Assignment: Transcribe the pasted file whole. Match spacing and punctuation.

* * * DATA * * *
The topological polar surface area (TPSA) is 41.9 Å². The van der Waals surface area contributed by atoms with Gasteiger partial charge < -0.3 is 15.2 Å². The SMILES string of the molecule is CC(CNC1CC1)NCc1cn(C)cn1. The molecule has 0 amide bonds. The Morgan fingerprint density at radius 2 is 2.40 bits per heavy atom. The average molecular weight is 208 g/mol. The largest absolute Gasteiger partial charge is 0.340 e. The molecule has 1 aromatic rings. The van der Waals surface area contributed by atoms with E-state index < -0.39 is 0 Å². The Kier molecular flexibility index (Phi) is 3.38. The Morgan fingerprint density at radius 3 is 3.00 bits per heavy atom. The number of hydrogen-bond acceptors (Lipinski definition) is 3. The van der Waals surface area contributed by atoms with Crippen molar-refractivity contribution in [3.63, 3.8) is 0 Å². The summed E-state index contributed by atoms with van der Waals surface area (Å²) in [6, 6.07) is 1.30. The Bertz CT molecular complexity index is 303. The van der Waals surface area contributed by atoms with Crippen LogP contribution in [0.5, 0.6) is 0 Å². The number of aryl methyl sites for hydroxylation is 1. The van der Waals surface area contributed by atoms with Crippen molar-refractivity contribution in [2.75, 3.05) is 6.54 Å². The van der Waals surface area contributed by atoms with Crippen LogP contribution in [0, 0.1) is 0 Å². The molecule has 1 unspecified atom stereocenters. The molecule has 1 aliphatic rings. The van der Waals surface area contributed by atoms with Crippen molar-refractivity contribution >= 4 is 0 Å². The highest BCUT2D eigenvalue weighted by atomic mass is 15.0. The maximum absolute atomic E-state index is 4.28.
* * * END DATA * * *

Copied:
The topological polar surface area (TPSA) is 41.9 Å². The van der Waals surface area contributed by atoms with Gasteiger partial charge < -0.3 is 15.2 Å². The SMILES string of the molecule is CC(CNC1CC1)NCc1cn(C)cn1. The molecule has 0 amide bonds. The Morgan fingerprint density at radius 2 is 2.40 bits per heavy atom. The average molecular weight is 208 g/mol. The largest absolute Gasteiger partial charge is 0.340 e. The molecule has 1 aromatic rings. The van der Waals surface area contributed by atoms with E-state index < -0.39 is 0 Å². The Kier molecular flexibility index (Phi) is 3.38. The Morgan fingerprint density at radius 3 is 3.00 bits per heavy atom. The number of hydrogen-bond acceptors (Lipinski definition) is 3. The van der Waals surface area contributed by atoms with Crippen molar-refractivity contribution in [3.63, 3.8) is 0 Å². The summed E-state index contributed by atoms with van der Waals surface area (Å²) in [6, 6.07) is 1.30. The Bertz CT molecular complexity index is 303. The van der Waals surface area contributed by atoms with Crippen LogP contribution in [0.5, 0.6) is 0 Å². The number of aryl methyl sites for hydroxylation is 1. The van der Waals surface area contributed by atoms with Crippen molar-refractivity contribution in [2.75, 3.05) is 6.54 Å². The van der Waals surface area contributed by atoms with Crippen LogP contribution in [0, 0.1) is 0 Å². The molecule has 1 unspecified atom stereocenters. The molecule has 1 aliphatic rings. The van der Waals surface area contributed by atoms with Crippen molar-refractivity contribution >= 4 is 0 Å². The highest BCUT2D eigenvalue weighted by atomic mass is 15.0. The maximum absolute atomic E-state index is 4.28.